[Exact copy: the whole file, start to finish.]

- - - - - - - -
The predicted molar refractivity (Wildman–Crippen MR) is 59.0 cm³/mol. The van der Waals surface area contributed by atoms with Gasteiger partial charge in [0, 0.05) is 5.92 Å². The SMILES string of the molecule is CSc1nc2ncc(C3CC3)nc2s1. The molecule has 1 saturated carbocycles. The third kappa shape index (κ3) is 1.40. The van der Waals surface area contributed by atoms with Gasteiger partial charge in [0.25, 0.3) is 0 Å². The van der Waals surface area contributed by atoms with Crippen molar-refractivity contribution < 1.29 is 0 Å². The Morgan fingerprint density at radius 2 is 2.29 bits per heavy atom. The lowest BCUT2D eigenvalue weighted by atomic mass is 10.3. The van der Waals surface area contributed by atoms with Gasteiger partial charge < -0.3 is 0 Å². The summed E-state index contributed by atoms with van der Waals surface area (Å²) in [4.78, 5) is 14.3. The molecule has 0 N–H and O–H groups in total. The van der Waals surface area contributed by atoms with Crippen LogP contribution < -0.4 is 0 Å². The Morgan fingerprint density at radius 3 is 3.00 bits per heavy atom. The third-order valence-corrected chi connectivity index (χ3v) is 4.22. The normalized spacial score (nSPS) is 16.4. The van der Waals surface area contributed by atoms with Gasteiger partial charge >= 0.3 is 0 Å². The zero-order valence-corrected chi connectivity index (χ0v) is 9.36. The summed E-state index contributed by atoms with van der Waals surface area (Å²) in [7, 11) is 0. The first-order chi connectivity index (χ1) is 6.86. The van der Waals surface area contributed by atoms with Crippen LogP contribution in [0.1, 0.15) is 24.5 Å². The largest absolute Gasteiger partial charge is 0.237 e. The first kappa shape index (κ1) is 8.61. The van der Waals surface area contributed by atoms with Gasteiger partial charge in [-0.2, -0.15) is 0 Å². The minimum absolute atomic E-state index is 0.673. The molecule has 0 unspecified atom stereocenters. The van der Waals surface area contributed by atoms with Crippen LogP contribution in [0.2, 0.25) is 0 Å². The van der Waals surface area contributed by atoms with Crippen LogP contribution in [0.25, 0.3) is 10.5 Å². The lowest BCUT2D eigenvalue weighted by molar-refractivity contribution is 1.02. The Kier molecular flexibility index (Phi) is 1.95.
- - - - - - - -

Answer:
The predicted molar refractivity (Wildman–Crippen MR) is 59.0 cm³/mol. The van der Waals surface area contributed by atoms with Gasteiger partial charge in [0, 0.05) is 5.92 Å². The SMILES string of the molecule is CSc1nc2ncc(C3CC3)nc2s1. The molecule has 1 saturated carbocycles. The third kappa shape index (κ3) is 1.40. The van der Waals surface area contributed by atoms with Gasteiger partial charge in [0.25, 0.3) is 0 Å². The van der Waals surface area contributed by atoms with Crippen molar-refractivity contribution < 1.29 is 0 Å². The Morgan fingerprint density at radius 2 is 2.29 bits per heavy atom. The lowest BCUT2D eigenvalue weighted by atomic mass is 10.3. The van der Waals surface area contributed by atoms with Gasteiger partial charge < -0.3 is 0 Å². The summed E-state index contributed by atoms with van der Waals surface area (Å²) in [4.78, 5) is 14.3. The molecule has 0 N–H and O–H groups in total. The van der Waals surface area contributed by atoms with Crippen LogP contribution < -0.4 is 0 Å². The Morgan fingerprint density at radius 3 is 3.00 bits per heavy atom. The third-order valence-corrected chi connectivity index (χ3v) is 4.22. The normalized spacial score (nSPS) is 16.4. The van der Waals surface area contributed by atoms with Gasteiger partial charge >= 0.3 is 0 Å². The zero-order valence-corrected chi connectivity index (χ0v) is 9.36. The summed E-state index contributed by atoms with van der Waals surface area (Å²) in [7, 11) is 0. The first-order chi connectivity index (χ1) is 6.86. The van der Waals surface area contributed by atoms with Crippen LogP contribution in [0.1, 0.15) is 24.5 Å². The largest absolute Gasteiger partial charge is 0.237 e. The first kappa shape index (κ1) is 8.61. The van der Waals surface area contributed by atoms with Gasteiger partial charge in [-0.2, -0.15) is 0 Å². The minimum absolute atomic E-state index is 0.673. The molecule has 0 unspecified atom stereocenters. The van der Waals surface area contributed by atoms with Crippen LogP contribution in [0.2, 0.25) is 0 Å². The van der Waals surface area contributed by atoms with Crippen LogP contribution in [0.25, 0.3) is 10.5 Å². The lowest BCUT2D eigenvalue weighted by molar-refractivity contribution is 1.02. The Kier molecular flexibility index (Phi) is 1.95.